Critics tend to have a hard time describing the work of B. Wurtz.
It’s “found art,” some say, though that doesn’t quite cut it. Wurtz’s art is made from discarded objects, but the finished product is so perfectly detailed and thoughtfully curated, it’s tough to lump Wurtz into the Duchampian tradition. Artist Steel Stillman describes Wurtz’s work as “mind-bombs of often-philosophical meaning,” hitting much closer to the mark.
For 40 years, Wurtz has worked steadily on an oeuvre that elevates the trash of contemporary life–yogurt lids, shopping bags, wire hangers–to the realm of lyrical abstraction. He makes kinetic sculptures that rise from plinths of cardboard, supporting trembling wires that fly “flags,” including a single white sock and Calder-esque pieces of pastel plastic. Shopping bags appear frequently–in Wurtz’s hands, they take on an alchemical glow, as though his exacting process of arranging and composing has imbued them with new value.
Which is exactly what Wurtz intends. “Objects that are already considered desirable or interesting don’t need me–there’s nothing left to contribute,” he told Stillman in 2002. “But there’s something I really love about all the stuff we use and overlook–commonplace things whose connection to life is strong.”
At Wurtz’s first career survey, on view at St. Louis’s White Flag Projects, curator Matthew Strauss has pulled together 42 years of Wurtz’s work. In a collage from 2009, Wurtz has cut out sections of plastic bags and tacked them to a canvas, layering the fragments with yogurt lids and upside-down shopping bags. The piece is thick and tapestry-like, composed with all the geometric precision of Ellsworth Kelly. In another series from 2010, Wurtz painted the undersides of aluminum takeout containers with bold, poppy colors. Installed on the gallery wall, the tins look like folk art or even pieces of textiles, until you’re close enough to recognize them for what they are.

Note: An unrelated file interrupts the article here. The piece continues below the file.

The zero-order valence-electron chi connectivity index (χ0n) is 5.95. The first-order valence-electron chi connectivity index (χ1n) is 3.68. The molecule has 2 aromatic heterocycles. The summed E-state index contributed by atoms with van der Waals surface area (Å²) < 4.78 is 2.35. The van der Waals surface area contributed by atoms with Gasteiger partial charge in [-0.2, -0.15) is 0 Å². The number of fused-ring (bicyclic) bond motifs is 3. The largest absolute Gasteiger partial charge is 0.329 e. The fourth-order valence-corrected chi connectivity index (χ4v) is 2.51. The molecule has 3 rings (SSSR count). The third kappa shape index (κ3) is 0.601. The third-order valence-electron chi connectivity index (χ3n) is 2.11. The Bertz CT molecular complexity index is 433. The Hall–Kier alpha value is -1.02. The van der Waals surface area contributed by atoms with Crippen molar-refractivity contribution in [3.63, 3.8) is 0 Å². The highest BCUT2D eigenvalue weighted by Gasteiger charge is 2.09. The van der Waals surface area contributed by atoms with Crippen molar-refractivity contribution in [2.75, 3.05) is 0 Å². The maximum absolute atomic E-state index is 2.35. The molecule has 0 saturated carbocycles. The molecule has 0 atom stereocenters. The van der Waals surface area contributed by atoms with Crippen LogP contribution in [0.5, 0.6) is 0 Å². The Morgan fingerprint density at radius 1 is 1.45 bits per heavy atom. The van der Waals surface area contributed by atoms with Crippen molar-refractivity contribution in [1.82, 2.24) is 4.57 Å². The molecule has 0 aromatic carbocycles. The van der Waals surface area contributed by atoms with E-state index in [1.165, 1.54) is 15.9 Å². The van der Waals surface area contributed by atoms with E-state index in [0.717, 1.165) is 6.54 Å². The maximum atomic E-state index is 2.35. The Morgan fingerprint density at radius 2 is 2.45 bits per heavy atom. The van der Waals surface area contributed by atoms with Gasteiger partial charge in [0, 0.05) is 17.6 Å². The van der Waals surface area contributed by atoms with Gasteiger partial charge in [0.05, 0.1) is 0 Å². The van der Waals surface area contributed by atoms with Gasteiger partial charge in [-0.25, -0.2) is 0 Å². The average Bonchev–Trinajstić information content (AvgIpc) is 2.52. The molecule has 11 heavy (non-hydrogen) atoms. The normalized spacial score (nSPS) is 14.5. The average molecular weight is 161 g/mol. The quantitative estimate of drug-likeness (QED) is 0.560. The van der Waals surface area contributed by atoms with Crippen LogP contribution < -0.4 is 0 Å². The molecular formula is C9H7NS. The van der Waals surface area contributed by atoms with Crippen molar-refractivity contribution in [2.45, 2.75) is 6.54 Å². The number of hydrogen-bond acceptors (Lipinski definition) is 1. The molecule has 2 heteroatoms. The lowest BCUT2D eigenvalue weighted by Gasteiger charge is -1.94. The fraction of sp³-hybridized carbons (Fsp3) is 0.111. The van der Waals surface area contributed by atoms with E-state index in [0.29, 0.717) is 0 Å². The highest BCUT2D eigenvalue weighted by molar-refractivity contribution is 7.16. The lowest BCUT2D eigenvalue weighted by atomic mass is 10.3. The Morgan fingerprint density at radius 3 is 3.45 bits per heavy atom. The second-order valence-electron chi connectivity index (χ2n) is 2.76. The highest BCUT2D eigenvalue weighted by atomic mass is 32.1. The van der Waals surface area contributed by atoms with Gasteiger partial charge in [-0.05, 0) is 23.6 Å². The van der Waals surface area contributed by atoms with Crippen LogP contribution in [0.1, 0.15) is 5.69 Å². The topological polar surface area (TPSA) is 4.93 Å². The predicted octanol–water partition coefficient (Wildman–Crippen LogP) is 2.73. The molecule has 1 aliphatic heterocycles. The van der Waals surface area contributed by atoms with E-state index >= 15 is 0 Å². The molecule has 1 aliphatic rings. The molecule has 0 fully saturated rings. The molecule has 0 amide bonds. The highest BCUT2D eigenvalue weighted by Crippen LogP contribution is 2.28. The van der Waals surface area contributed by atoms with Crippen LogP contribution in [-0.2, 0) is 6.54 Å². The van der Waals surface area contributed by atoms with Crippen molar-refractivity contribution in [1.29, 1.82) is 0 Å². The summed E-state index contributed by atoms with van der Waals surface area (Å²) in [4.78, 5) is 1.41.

In one sense, Wurtz is a portraitist whose chosen subjects happen to be inanimate objects, easily tossed in the trash or overlooked. “The beauty I’m after often goes beyond aesthetics and celebrates an object’s true nature,” he explains to Stillman in White Flag’s exhibit publication, recalling Doug Huebler’s now very famous statement: “The world is full of objects, more or less interesting; I do not wish to add any more.” His sculptures, like the three shopping bags of Untitled (2012), make something out of what most of us would think of as next to nothing.
In a recent interview with Amy Bernstein, Wurtz was adamant that his work isn’t a critique on consumer culture. “It is not about them being items of capitalism or consumerism or advertising,” he explained. “I think of it more as the stuff that is all around us, so I have a great love for it.” It’s worth noting that the 64-year-old Wurtz was born in Pasadena, a city that’s run the gamut from resort paradise to blighted urban corridor with a major homelessness problem. As Stillman points out, Wurtz limits himself to items related to food, clothing, and shelter–portraits of the hyper-disposable goods that keep us alive.
The exhibit is on view until October 20th at White Flag Projects.